England's smallest county played its full part in the First World War. At a time when duty and fervent patriotism meant something stronger than they probably do today, men from Rutland could be found serving in dozens of different regiments and on many ships of the Royal Navy. Others took to the air in the Royal Flying Corps, later the Royal Air Force, where two women served as well.
There was a surge in recruitment after news came through of the Retreat from Mons and then a slow tailing off as early enthusiasm waned. Men who were held back under the Derby scheme were then called up and conscription was introduced in 1916. Rutland lost five per cent of its male population but some villages suffered even more grievously. Ayston lost 22 per cent, including three sets of brothers. Oakham lost 118 young men, one street alone more than a dozen.
Most of Rutland's citizen soldiers joined the army, filling the ranks of neighbouring county regiments, the Leicesters, the Northants, the Lincolns, and the Sherwood Foresters. As such they took part in all the set piece battles which led to such a terrible loss of life - at Loos, Gallipoli, the Somme, Paschendaele - names which have become bywords for the horrors of the First World War. A handful joined the Navy and some of those fought in the great Battle of Jutland. None could have foretold what lay ahead of them as they left this small, rural community in the heart of England and became part of the first industrialised war of attrition.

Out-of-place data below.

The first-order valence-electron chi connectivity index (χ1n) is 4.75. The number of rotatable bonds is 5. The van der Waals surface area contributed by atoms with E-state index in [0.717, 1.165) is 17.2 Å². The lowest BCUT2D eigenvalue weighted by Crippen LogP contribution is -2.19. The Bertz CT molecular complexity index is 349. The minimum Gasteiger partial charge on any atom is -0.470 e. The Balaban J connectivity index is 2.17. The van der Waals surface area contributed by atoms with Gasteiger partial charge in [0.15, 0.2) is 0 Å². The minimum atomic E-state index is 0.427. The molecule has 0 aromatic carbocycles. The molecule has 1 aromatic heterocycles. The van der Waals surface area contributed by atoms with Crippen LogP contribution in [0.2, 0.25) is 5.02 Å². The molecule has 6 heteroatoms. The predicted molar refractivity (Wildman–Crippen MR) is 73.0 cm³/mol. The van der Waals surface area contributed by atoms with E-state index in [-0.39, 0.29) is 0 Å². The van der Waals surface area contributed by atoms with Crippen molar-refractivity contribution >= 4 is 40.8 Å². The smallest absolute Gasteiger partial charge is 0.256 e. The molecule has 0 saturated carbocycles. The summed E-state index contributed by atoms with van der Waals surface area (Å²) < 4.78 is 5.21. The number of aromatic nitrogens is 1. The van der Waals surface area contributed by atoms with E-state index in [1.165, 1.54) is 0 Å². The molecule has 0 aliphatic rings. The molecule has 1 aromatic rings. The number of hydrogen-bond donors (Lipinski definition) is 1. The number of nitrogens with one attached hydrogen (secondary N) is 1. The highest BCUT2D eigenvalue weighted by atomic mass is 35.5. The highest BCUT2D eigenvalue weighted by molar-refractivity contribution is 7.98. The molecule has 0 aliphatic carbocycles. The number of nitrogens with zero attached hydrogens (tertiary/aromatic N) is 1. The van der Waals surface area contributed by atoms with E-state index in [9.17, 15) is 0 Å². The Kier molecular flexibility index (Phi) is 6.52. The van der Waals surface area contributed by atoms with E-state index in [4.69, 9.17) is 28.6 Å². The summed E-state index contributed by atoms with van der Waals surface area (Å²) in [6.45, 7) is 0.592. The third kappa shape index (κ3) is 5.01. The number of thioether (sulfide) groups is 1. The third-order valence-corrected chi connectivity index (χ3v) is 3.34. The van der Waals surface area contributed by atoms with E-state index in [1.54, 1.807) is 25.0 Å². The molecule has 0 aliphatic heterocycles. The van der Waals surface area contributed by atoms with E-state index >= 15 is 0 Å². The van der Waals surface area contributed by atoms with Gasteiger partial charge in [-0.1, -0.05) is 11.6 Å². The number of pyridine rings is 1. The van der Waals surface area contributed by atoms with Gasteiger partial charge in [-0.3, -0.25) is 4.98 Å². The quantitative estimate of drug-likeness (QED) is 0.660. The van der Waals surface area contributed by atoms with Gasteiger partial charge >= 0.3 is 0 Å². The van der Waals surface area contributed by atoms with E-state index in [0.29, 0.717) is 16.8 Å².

Individual lives counted for almost nothing, as the armies hurled ever more devastating shells and bombs at each other. Most soldiers who died were killed not by rifle fire but by artillery. Their deaths were announced by telegram, sometimes followed by an officer's letter which generally tried to lessen the blow by describing how the man died instantly. It was unusual to mention the agonies of wounds or being blown to pieces, although some letters were more graphic than others. And so they passed into history.
No wonder then, in the years immediately after the First World War, towns and villages set about raising money to remember their Fallen with plaques, memorials, buildings and scrolls. These are the visible signs today of how the First World War was felt in both Rutland towns, every village, every hamlet and every street. Many familiar County names are among them. And so Rutland's part in the war to end wars is remembered, and a hundred years later we remember it still.